• Break the vacuum. History does not exist in a vacuum. It is made up of events, literature, music, art, philosophy, religion, science, economics, demographics, human and physical geography—in short, of multitudinous elements. At the end of this book, and at the end of each content chapter, are listings of resources to help you round out your command of historical facts. These resources include novels, plays, movies, the visual arts, and even YouTube videos. These can provide a break from your review of your textbook; however, these should supplement your textbook, not replace it.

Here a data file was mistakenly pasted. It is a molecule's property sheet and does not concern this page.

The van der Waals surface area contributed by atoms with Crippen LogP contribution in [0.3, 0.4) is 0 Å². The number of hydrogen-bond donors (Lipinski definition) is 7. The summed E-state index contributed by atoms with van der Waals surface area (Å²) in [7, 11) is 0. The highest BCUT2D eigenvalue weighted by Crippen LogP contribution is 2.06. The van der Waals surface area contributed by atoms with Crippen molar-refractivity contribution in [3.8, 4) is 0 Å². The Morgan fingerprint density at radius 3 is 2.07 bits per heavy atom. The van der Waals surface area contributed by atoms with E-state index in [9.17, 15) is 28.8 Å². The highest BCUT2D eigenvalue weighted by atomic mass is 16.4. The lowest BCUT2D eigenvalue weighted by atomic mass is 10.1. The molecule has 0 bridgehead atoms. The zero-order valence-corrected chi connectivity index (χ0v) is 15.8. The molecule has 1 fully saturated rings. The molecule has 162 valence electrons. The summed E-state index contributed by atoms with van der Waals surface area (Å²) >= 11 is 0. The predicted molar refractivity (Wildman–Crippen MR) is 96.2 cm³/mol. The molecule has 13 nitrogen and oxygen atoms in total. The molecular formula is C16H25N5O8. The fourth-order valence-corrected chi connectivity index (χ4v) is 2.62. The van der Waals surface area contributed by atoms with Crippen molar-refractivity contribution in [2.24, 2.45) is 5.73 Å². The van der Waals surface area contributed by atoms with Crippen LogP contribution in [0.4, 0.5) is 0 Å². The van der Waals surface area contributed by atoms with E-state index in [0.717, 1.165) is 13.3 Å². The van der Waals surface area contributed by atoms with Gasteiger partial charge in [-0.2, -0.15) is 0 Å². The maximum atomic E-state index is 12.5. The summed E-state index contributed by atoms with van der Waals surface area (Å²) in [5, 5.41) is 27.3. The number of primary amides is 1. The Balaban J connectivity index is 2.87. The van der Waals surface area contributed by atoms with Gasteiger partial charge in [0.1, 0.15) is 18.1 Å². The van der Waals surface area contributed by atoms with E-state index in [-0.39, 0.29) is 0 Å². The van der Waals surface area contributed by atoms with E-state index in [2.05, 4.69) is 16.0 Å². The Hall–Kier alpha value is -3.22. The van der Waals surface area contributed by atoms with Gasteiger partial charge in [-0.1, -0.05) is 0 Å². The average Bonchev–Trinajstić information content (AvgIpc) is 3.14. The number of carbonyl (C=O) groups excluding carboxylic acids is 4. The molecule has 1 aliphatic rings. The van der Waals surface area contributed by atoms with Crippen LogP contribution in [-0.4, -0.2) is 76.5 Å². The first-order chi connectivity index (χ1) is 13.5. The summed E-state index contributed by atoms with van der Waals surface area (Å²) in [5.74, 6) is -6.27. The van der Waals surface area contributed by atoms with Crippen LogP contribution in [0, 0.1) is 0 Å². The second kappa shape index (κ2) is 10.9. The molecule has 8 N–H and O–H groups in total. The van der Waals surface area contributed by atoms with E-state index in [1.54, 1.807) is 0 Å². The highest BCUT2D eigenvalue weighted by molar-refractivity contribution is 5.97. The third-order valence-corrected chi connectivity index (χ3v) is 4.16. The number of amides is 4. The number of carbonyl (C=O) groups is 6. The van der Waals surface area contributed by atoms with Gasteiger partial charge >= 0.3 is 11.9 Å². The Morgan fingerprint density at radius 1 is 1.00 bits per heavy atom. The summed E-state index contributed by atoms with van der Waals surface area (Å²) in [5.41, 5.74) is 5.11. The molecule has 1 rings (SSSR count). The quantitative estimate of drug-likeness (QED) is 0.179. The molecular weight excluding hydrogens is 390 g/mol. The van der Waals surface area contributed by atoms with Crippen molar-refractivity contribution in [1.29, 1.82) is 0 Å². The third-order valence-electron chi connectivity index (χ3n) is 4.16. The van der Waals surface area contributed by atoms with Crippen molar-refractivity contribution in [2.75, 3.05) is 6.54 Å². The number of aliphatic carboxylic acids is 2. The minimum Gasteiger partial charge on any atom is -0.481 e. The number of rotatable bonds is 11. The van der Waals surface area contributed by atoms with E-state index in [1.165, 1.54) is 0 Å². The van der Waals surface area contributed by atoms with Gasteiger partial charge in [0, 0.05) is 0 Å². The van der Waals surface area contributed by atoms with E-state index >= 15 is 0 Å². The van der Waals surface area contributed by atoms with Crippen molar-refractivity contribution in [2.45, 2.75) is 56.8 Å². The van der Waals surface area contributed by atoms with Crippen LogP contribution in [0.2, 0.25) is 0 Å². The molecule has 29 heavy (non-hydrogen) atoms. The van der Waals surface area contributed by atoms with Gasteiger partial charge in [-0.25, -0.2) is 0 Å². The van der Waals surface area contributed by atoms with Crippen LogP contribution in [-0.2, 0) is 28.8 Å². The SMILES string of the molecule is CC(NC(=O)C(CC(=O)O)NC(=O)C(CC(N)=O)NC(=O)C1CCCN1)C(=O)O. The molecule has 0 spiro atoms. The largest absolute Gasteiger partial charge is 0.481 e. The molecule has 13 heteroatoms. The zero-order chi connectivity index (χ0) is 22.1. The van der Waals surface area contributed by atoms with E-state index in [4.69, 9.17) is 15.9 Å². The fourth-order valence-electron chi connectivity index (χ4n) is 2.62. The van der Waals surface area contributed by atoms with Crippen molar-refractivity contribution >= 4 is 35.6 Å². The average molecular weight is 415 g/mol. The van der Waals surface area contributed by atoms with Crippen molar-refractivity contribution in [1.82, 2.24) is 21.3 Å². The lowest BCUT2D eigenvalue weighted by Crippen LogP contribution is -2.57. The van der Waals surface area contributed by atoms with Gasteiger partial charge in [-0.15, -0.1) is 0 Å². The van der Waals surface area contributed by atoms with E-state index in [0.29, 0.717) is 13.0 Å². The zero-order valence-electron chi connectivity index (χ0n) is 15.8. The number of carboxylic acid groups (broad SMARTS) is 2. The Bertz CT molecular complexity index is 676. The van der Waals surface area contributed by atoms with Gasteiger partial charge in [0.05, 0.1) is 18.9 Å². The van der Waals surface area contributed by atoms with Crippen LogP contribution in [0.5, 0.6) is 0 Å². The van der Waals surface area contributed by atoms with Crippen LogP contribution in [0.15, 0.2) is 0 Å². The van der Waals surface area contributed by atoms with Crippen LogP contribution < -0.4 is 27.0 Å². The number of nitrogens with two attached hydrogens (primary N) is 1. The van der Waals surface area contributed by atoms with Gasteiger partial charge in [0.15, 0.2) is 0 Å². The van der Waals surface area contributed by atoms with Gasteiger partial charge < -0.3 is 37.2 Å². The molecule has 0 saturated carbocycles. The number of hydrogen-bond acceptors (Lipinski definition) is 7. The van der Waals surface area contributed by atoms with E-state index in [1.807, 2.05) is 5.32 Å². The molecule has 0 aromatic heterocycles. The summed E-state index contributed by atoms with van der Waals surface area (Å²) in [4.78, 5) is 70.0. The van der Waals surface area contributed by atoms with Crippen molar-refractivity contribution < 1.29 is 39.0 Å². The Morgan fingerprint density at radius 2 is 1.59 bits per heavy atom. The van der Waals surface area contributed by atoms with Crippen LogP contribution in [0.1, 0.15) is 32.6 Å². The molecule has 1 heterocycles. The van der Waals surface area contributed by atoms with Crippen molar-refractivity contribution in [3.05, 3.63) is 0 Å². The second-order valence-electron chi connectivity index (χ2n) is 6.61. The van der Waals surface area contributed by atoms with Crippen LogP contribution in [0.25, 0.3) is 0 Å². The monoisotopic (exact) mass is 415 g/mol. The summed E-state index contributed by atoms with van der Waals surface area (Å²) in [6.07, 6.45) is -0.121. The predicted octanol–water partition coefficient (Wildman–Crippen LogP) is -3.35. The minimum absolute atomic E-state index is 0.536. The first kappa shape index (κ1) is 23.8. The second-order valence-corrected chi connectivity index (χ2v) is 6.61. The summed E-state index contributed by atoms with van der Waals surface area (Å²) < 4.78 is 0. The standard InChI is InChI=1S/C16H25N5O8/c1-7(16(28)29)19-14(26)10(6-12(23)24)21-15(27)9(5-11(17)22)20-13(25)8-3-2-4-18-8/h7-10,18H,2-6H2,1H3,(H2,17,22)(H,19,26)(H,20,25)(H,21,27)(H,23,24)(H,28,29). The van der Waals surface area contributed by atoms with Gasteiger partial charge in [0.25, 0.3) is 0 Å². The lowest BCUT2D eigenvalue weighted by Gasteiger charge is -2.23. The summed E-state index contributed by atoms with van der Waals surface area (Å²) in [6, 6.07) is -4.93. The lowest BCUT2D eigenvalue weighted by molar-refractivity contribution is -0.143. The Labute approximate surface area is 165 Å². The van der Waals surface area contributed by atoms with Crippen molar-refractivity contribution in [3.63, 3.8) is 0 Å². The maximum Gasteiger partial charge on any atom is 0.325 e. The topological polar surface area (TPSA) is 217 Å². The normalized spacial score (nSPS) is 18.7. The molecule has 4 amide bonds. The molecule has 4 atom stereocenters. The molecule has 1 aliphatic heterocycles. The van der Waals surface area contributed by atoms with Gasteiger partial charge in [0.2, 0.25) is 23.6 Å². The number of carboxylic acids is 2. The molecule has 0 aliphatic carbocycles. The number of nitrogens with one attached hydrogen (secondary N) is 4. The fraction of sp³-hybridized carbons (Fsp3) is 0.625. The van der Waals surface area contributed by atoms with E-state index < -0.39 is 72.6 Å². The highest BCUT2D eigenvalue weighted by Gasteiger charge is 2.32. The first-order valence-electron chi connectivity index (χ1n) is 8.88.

The AP European History Curriculum identifies interrelated sets of “Historical Thinking Skills.” Those skills can be categorized as follows:
• Reasoning chronologically
• Putting information in context
• Arguing from evidence
Reasoning chronologically is the practice of placing events in the order in which they occurred and then making reasonable inferences from that order about cause and effect. Putting information in context means connecting historical sources to all of the relevant events or processes occurring at the time and place in which the source was produced. Arguing from evidence is the art of making inferences and constructing a logical argument with specific examples.